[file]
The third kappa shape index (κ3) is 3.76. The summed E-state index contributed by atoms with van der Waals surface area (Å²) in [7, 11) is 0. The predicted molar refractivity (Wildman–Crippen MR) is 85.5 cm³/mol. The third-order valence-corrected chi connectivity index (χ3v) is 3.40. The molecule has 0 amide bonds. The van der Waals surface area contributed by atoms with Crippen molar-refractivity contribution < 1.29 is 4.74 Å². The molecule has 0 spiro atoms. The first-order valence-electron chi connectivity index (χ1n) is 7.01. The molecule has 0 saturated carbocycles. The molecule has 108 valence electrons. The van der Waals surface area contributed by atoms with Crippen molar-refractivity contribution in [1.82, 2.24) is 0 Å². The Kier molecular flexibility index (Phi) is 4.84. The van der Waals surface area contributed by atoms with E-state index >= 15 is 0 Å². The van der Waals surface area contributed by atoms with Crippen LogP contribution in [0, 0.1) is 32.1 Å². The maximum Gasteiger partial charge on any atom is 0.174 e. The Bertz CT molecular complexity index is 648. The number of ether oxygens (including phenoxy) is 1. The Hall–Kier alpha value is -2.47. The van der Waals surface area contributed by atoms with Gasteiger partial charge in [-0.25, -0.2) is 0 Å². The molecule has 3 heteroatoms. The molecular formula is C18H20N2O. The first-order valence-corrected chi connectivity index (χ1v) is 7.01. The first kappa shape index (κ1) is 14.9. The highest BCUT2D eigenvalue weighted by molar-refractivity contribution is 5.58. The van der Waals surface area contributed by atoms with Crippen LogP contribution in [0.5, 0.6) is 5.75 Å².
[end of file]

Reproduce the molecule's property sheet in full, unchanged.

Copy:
The third kappa shape index (κ3) is 3.76. The summed E-state index contributed by atoms with van der Waals surface area (Å²) in [7, 11) is 0. The predicted molar refractivity (Wildman–Crippen MR) is 85.5 cm³/mol. The third-order valence-corrected chi connectivity index (χ3v) is 3.40. The molecule has 0 amide bonds. The van der Waals surface area contributed by atoms with Crippen molar-refractivity contribution < 1.29 is 4.74 Å². The molecule has 0 spiro atoms. The first-order valence-electron chi connectivity index (χ1n) is 7.01. The molecule has 0 saturated carbocycles. The molecule has 108 valence electrons. The van der Waals surface area contributed by atoms with Crippen molar-refractivity contribution in [1.82, 2.24) is 0 Å². The Kier molecular flexibility index (Phi) is 4.84. The van der Waals surface area contributed by atoms with E-state index >= 15 is 0 Å². The van der Waals surface area contributed by atoms with Crippen LogP contribution in [0, 0.1) is 32.1 Å². The maximum Gasteiger partial charge on any atom is 0.174 e. The Bertz CT molecular complexity index is 648. The number of ether oxygens (including phenoxy) is 1. The Hall–Kier alpha value is -2.47. The van der Waals surface area contributed by atoms with Gasteiger partial charge in [-0.25, -0.2) is 0 Å². The molecule has 3 heteroatoms. The molecular formula is C18H20N2O. The first-order valence-corrected chi connectivity index (χ1v) is 7.01. The first kappa shape index (κ1) is 14.9. The highest BCUT2D eigenvalue weighted by molar-refractivity contribution is 5.58. The van der Waals surface area contributed by atoms with Crippen LogP contribution in [0.5, 0.6) is 5.75 Å².